Tank track goes back to na­ture in Army’s pony club

Unique na­ture re­serve in the mid­dle of a mil­i­tary gar­ri­son turns to an­i­mals to clear in­vad­ing species

Yorkshire Post - - NEWS - DAVID BEHRENS COUNTY COR­RE­SPON­DENT ■ Email: david.behrens@ypn.co.uk ■ Twit­ter: @york­shire­post

IT IS an odd lit­tle oa­sis in what oth­er­wise would be a field of com­bat. Where once the cater­pil­lar tracks of the army’s Chief­tain tanks churned up the soil, a pair of Ex­moor ponies now graze con­tent­edly.

The na­ture re­serve at the heart of Cat­t­er­ick Gar­ri­son is the only one of its kind in Bri­tain, and the ar­rival this week of the ponies Lark and Taurus took it back even fur­ther to its roots.

It was 25 years ago that the last tank trun­dled across what was then a ten-hectare site within what the army refers to as its North­ern Su­per Gar­ri­son. By that time, the pound­ing it had taken from 50 Chief­tains, and the ef­fects of the fenc­ing put up to keep out ter­ror­ists, had re­duced it to a wilder­ness.

But Tony Crease, a ma­jor with an in­ter­est in wildlife, saw that it could be re­turned to na­ture.

“The land hadn’t been cul­ti­vated for years,” he said. “A lot of it had been land­locked be­cause it was in­ac­ces­si­ble and had lain fal­low for 20 years since the days of the IRA, when fenc­ing had been placed around large ar­eas.

“There had been no tree­cut­ting or in­ter­fer­ence or man­age­ment. It was a wilder­ness – that’s the only word for it.”

Today, the con­ser­va­tion area es­tab­lished be­hind Cat­t­er­ick’s Cam­brai bar­racks, with money and man­power from the Royal Scots Dra­goon Guards, ex­tends to 40 hectares, is home to more than 2,600 species, and has played host to 770,000 vis­i­tors – all of whom have had to pass through the guard­room.

“There’s no other place in the coun­try that’s quite like it,” said Maj Crease, who is now re­tired from ac­tive ser­vice but still work­ing with the Min­istry of De­fence.

He had con­ceived the idea of tak­ing a corner of Cat­t­er­ick back to the land af­ter see­ing sim­i­lar projects in Ger­many dur­ing his 25 years there.

“There were 1,200 young sol­diers here at that time and this was an av­enue for them,” he said.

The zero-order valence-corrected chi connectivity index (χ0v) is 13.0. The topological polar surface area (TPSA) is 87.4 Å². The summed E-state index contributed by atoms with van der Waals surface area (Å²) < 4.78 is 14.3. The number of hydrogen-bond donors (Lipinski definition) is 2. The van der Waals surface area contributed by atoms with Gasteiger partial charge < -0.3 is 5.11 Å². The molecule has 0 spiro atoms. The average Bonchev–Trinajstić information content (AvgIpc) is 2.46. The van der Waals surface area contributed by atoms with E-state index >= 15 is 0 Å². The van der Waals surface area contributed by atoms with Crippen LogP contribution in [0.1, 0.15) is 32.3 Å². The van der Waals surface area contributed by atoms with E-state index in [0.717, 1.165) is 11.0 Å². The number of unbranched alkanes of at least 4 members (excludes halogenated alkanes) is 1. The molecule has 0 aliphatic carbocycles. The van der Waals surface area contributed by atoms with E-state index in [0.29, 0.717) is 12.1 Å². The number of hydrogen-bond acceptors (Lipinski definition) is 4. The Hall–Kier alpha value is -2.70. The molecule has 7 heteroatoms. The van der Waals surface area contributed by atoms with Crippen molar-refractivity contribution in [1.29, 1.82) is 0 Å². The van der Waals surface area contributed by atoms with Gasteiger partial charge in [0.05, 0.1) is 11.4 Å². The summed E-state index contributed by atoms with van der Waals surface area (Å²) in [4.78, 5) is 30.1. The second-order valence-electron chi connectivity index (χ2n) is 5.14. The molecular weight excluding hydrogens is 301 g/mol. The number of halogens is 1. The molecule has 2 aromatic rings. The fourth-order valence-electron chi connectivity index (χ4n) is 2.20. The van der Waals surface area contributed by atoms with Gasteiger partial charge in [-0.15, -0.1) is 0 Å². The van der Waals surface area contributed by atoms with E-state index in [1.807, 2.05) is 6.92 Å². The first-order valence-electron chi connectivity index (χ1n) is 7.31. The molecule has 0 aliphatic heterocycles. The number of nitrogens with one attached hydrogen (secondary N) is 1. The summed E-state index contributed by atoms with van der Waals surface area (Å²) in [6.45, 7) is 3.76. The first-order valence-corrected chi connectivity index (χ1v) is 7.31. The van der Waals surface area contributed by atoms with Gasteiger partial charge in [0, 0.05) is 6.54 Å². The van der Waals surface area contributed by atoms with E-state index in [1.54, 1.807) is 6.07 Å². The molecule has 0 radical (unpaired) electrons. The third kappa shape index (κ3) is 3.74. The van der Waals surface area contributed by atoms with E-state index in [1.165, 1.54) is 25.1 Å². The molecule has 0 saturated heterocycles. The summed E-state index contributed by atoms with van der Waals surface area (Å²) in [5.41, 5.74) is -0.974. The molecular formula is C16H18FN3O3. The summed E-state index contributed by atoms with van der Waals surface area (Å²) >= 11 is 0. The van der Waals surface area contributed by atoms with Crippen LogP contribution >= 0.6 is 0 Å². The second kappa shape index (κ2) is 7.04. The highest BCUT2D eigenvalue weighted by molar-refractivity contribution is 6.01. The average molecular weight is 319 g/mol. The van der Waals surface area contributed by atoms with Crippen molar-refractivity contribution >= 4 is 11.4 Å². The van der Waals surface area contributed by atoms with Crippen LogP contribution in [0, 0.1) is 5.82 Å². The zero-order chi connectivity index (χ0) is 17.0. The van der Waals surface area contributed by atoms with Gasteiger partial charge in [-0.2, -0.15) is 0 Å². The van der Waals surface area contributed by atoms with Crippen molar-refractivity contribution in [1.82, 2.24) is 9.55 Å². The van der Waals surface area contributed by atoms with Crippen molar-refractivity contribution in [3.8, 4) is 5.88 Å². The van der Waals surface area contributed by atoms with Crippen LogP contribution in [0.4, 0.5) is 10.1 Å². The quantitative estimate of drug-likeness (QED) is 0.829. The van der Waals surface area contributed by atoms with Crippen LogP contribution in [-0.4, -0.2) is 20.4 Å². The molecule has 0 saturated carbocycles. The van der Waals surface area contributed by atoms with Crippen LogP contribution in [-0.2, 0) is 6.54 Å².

The two ponies, on loan from the York­shire Ex­moor Pony Trust and fi­nanced as part of a £30,000 con­ser­va­tion project, will help con­trol in­va­sive species of flora by the nat­u­ral method of eat­ing those not re­quired.

Steve Scof­fin, se­nior re­serve man­ager at what is now known as the Fox­glove Covert na­ture re­serve, said: “What you re­ally need to use is a breed of pony from an area with rough graz­ing.

“That’s why we chose Ex­moors. A third of their diet is gorse, and it’s that and the in­vad­ing birch that we need to be eaten.

“They will re­move what don’t want and leave what we need.

“Oth­er­wise, it would be done man­u­ally, or we would have to get a me­chan­i­cal cut­ter and then rake ev­ery­thing off, just to do what the ponies are do­ing for us.”

Mr Scof­fin, who has spent his ca­reer in en­vi­ron­men­tal pro­tec­tion, says the Fox­glove re­serve is unique. “I have been in the coun­try­side for nearly 40 years and I’ve never man­aged a re­serve which wasn’t openly ac­ces­si­ble to the pub­lic at all times,” he said.

“This one is open dur­ing the day but vis­i­tors have to come through the gate and then through the guard­room.

“It’s only a na­ture re­serve at all be­cause it was sur­plus to re­quire­ments for tank train­ing 25 years ago, and it was felt that it would be use­ful to de­velop it.”

The ponies, about 10 years old, have spent their lives on sim­i­lar ex­er­cises and are used to each other’s com­pany, Mr Scof­fin said.

They will re­move what don’t want and leave what we need. Steve Scof­fin, se­nior re­serve man­ager at the Fox­glove Covert na­ture re­serve.

PIC­TURES: SI­MON HULME.

BACK TO NA­TURE: Steve Scof­fin is pic­tured with the Ex­moor ponies Lark and Taurus now help­ing to hold in­vaders at bay on the for­mer tank train­ing ground in North York­shire; the Fox­glove Covert na­ture re­serve at Cat­t­er­ick Gar­ri­son; a Chief­tain tank on test in 1968.

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